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Iraq: A Health Care System Overwhelmed
September 30, 2006
Dr. Bassam is an Iraqi physician specializing in orthopedic surgery, who took part in the launch of this project. He now lives with his family in Baghdad, and is a member of the partner team working with MSF. He explains the current situation of the Iraqi health care system, and talks about his collaboration with MSF:
How would you describe the health care system in Iraq today?
The level of medicine has deteriorated considerably in Iraq. It had already dropped after the Gulf War, but it has really gotten worse in the past few years. Before the war, a lot of patients came to Iraq for surgery, from Syria, Jordan, and elsewhere. It wasn't expensive, and there were a lot of specialists. And medical care here had a good reputation. The situation deteriorated after the Gulf War, but got even worse after 2003. Now, security issues have top priority for the few existing financial resources, and medical needs are forced to take a back seat. This morning, dozens of people were killed in Fallujah. Yesterday it was Baghdad. And that's not counting the wounded, who add to the long list of emergency cases packing the hospitals. Every day brings a new batch of dead and wounded1. In this context, patients simply cannot receive proper treatment from an increasingly overwhelmed health care system. Some are forced to sell their car, or even their house, to get certain kinds of care in the few hospitals able to provide it.
Which areas of medicine are primarily affected by the situation?
Specialized procedures are very difficult to provide, particularly when they require sophisticated techniques. For example, when it comes to reconstructive surgery, congenital malformations, microsurgery, or neurosurgery, it's almost impossible right now to get operated on in Iraq. All the more so, since many doctors have gone farther north, or left the country, looking for someplace safer. As a result, there are fewer and fewer specialists, and—on top of everything—they are being particularly targeted. Many of them were kidnapped after the war began in 2003. They are caught between a rock and a hard place. Either they work for the Iraqi health care system, and earn a salary that makes them targets of abduction and ransom demands, or they get jobs with foreign nongovernmental organizations, and risk being perceived as working for the Americans.
How do you keep working, in this context?
The task is especially hard when, in addition to the shortage of doctors and specialists, you have overcrowded hospitals, little adequate equipment, corruption, and the constant insecurity and curfew requirements restricting our practice. This is why, in partnership with MSF, we are trying to seek out patients waiting for reconstructive surgery. We offer them the chance to come to Jordan for treatment; we take care of their medical paperwork, their administrative paperwork, and the logistics of their transfer to Amman. In addition, we are making contact with various Iraqi hospitals, which will allow MSF to supply them regularly, depending on their needs. Security constraints, however, prevent us from taking action and publicizing the project in the way we would like. Indeed, MSF is considered to be a foreign organization, which exposes its collaborators to the risk of abduction, or worse. So we have to keep a low profile, as much for our safety as for that of the patients. This is why a huge amount of discretion is a must, in order for a project like this to succeed. On the other hand, we have an excellent network of doctors in Iraq, whom we know, and with whom we are in contact. I graduated in the 1980s, and others even before that. So we have many relationships in the country. But despite our respective experience, we are running into many difficulties.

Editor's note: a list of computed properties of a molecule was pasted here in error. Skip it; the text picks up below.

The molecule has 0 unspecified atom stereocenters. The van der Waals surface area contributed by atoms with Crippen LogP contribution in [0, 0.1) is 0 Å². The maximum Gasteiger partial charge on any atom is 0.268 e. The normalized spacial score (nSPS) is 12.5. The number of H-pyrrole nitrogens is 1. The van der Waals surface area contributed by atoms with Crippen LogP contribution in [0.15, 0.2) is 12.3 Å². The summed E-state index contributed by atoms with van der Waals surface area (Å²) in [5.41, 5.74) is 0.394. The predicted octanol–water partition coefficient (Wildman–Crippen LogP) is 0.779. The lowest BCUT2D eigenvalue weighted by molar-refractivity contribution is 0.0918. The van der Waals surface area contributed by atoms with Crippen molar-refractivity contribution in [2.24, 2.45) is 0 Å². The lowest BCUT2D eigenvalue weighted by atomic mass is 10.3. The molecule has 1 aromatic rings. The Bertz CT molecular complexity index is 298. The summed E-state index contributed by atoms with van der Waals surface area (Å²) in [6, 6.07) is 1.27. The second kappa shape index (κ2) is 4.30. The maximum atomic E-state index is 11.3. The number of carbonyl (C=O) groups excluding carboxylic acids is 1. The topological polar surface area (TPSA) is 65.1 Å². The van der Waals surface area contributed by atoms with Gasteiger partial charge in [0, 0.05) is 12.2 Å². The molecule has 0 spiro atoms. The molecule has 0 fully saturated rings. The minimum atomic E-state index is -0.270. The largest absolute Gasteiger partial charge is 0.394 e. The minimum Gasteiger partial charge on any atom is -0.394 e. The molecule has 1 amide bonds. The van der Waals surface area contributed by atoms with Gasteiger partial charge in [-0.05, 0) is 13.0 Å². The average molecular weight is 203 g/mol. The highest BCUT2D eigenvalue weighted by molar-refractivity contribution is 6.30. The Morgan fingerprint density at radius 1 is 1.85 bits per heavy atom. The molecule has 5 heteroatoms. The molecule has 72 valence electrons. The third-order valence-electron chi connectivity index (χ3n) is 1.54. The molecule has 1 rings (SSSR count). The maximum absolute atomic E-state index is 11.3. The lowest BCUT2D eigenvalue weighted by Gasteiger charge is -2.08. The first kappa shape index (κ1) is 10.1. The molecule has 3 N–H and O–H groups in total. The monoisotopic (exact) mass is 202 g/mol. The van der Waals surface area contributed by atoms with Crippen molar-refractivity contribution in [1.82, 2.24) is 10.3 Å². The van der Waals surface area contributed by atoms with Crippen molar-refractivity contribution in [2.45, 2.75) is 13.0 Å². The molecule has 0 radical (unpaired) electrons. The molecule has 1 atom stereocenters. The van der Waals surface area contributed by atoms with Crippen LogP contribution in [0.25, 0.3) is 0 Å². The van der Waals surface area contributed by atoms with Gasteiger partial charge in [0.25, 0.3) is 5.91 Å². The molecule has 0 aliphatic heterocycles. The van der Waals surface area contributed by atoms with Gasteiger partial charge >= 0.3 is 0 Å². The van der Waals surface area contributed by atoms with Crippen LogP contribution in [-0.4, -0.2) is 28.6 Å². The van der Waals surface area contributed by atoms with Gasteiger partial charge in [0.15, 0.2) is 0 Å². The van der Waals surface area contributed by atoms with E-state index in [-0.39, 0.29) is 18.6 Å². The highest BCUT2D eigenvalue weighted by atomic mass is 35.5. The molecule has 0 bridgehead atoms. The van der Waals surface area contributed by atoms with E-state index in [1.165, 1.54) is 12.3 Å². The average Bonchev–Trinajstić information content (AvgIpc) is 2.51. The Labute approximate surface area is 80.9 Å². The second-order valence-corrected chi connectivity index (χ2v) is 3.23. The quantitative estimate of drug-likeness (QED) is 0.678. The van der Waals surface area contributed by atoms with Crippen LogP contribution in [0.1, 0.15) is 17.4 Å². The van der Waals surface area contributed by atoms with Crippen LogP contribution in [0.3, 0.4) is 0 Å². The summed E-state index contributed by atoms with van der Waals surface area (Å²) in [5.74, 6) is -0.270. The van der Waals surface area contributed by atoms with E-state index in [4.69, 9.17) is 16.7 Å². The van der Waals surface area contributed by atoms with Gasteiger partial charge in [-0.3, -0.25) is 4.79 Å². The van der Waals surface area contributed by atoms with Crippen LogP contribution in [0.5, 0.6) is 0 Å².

What are the difficulties facing patients trying to go to Jordan?
Before the war, it was very easy for people in northern Iraq to get to the south. For example, if someone living in Ninawa wanted to get to Baghdad, 400 miles away, it would take him four hours of traveling. Today, the trip takes two or three times longer. Given the numerous checkpoints, the risk of being targeted, and the bombings, people are afraid to come to Baghdad; they prefer to treat themselves, and stay home. The second important point has to do with getting passports. They are very hard to get right now. For example, one of my colleagues, under direct threat in Iraq, had to flee the country and now works for MSF in Jordan. But his wife waited more than a month to get a passport. The third point has to do with the nature of the project, which is focused on three narrow areas: maxillofacial, orthopedic, and plastic surgery. There are so many patients needing other types of surgery, which we cannot provide in Amman.